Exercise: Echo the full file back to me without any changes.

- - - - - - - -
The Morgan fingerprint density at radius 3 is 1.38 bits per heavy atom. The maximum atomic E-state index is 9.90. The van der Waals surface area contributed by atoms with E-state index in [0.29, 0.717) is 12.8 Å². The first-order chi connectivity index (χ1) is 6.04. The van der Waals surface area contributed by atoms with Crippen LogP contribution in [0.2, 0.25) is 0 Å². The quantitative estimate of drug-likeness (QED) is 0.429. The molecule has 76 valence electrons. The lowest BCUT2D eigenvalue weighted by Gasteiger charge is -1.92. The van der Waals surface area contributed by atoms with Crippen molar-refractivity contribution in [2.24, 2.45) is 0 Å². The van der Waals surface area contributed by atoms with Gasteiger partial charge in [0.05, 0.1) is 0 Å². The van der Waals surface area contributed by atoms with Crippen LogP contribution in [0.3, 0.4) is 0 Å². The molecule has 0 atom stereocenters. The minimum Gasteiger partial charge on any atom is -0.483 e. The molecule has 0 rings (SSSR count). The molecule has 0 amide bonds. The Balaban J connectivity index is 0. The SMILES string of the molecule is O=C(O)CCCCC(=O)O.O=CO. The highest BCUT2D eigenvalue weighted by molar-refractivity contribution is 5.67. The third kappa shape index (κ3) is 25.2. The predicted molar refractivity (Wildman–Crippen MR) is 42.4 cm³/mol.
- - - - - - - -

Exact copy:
The Morgan fingerprint density at radius 3 is 1.38 bits per heavy atom. The maximum atomic E-state index is 9.90. The van der Waals surface area contributed by atoms with E-state index in [0.29, 0.717) is 12.8 Å². The first-order chi connectivity index (χ1) is 6.04. The van der Waals surface area contributed by atoms with Crippen LogP contribution in [0.2, 0.25) is 0 Å². The quantitative estimate of drug-likeness (QED) is 0.429. The molecule has 76 valence electrons. The lowest BCUT2D eigenvalue weighted by Gasteiger charge is -1.92. The van der Waals surface area contributed by atoms with Crippen molar-refractivity contribution in [2.24, 2.45) is 0 Å². The van der Waals surface area contributed by atoms with Gasteiger partial charge in [0.05, 0.1) is 0 Å². The van der Waals surface area contributed by atoms with Crippen LogP contribution in [0.3, 0.4) is 0 Å². The molecule has 0 atom stereocenters. The minimum Gasteiger partial charge on any atom is -0.483 e. The molecule has 0 rings (SSSR count). The molecule has 0 amide bonds. The Balaban J connectivity index is 0. The SMILES string of the molecule is O=C(O)CCCCC(=O)O.O=CO. The highest BCUT2D eigenvalue weighted by molar-refractivity contribution is 5.67. The third kappa shape index (κ3) is 25.2. The predicted molar refractivity (Wildman–Crippen MR) is 42.4 cm³/mol.